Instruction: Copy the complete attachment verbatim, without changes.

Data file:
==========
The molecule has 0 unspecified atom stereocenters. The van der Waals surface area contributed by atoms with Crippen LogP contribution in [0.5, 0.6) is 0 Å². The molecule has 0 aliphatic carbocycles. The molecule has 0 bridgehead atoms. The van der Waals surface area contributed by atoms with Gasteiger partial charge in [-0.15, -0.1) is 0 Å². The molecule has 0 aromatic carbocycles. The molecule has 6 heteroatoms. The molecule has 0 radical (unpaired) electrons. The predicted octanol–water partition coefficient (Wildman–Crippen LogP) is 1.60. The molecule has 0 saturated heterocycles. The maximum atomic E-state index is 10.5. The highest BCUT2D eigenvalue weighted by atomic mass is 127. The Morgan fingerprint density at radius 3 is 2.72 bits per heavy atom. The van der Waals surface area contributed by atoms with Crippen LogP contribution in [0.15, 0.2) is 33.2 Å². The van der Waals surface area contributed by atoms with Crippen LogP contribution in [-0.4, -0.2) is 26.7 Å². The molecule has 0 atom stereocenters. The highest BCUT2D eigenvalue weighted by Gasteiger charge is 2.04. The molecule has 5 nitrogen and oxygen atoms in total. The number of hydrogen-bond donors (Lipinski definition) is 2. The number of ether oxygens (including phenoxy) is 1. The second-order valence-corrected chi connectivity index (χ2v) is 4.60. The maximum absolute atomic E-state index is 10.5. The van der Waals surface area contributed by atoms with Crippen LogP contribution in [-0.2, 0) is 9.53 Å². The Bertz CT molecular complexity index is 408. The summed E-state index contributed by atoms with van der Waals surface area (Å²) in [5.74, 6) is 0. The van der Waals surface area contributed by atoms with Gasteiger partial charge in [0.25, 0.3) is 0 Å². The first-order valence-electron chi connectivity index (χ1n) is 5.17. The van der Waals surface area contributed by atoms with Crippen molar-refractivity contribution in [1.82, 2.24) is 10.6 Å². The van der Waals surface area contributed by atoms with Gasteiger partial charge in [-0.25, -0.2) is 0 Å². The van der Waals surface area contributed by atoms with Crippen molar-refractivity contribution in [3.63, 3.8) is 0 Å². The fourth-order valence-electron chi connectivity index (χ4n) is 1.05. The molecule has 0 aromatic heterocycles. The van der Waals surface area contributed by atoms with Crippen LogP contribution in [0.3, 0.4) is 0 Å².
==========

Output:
The molecule has 0 unspecified atom stereocenters. The van der Waals surface area contributed by atoms with Crippen LogP contribution in [0.5, 0.6) is 0 Å². The molecule has 0 aliphatic carbocycles. The molecule has 0 bridgehead atoms. The van der Waals surface area contributed by atoms with Gasteiger partial charge in [-0.15, -0.1) is 0 Å². The molecule has 0 aromatic carbocycles. The molecule has 6 heteroatoms. The molecule has 0 radical (unpaired) electrons. The predicted octanol–water partition coefficient (Wildman–Crippen LogP) is 1.60. The molecule has 0 saturated heterocycles. The maximum atomic E-state index is 10.5. The highest BCUT2D eigenvalue weighted by atomic mass is 127. The Morgan fingerprint density at radius 3 is 2.72 bits per heavy atom. The van der Waals surface area contributed by atoms with Crippen LogP contribution in [0.15, 0.2) is 33.2 Å². The van der Waals surface area contributed by atoms with Crippen LogP contribution in [-0.4, -0.2) is 26.7 Å². The molecule has 0 atom stereocenters. The highest BCUT2D eigenvalue weighted by Gasteiger charge is 2.04. The molecule has 5 nitrogen and oxygen atoms in total. The number of hydrogen-bond donors (Lipinski definition) is 2. The number of ether oxygens (including phenoxy) is 1. The second-order valence-corrected chi connectivity index (χ2v) is 4.60. The maximum absolute atomic E-state index is 10.5. The van der Waals surface area contributed by atoms with Crippen LogP contribution in [-0.2, 0) is 9.53 Å². The Bertz CT molecular complexity index is 408. The summed E-state index contributed by atoms with van der Waals surface area (Å²) in [5.74, 6) is 0. The van der Waals surface area contributed by atoms with Gasteiger partial charge in [0.25, 0.3) is 0 Å². The first-order valence-electron chi connectivity index (χ1n) is 5.17. The van der Waals surface area contributed by atoms with Crippen molar-refractivity contribution in [1.82, 2.24) is 10.6 Å². The van der Waals surface area contributed by atoms with Gasteiger partial charge in [-0.25, -0.2) is 0 Å². The van der Waals surface area contributed by atoms with Crippen molar-refractivity contribution in [3.63, 3.8) is 0 Å². The fourth-order valence-electron chi connectivity index (χ4n) is 1.05. The molecule has 0 aromatic heterocycles. The van der Waals surface area contributed by atoms with Crippen LogP contribution in [0.3, 0.4) is 0 Å².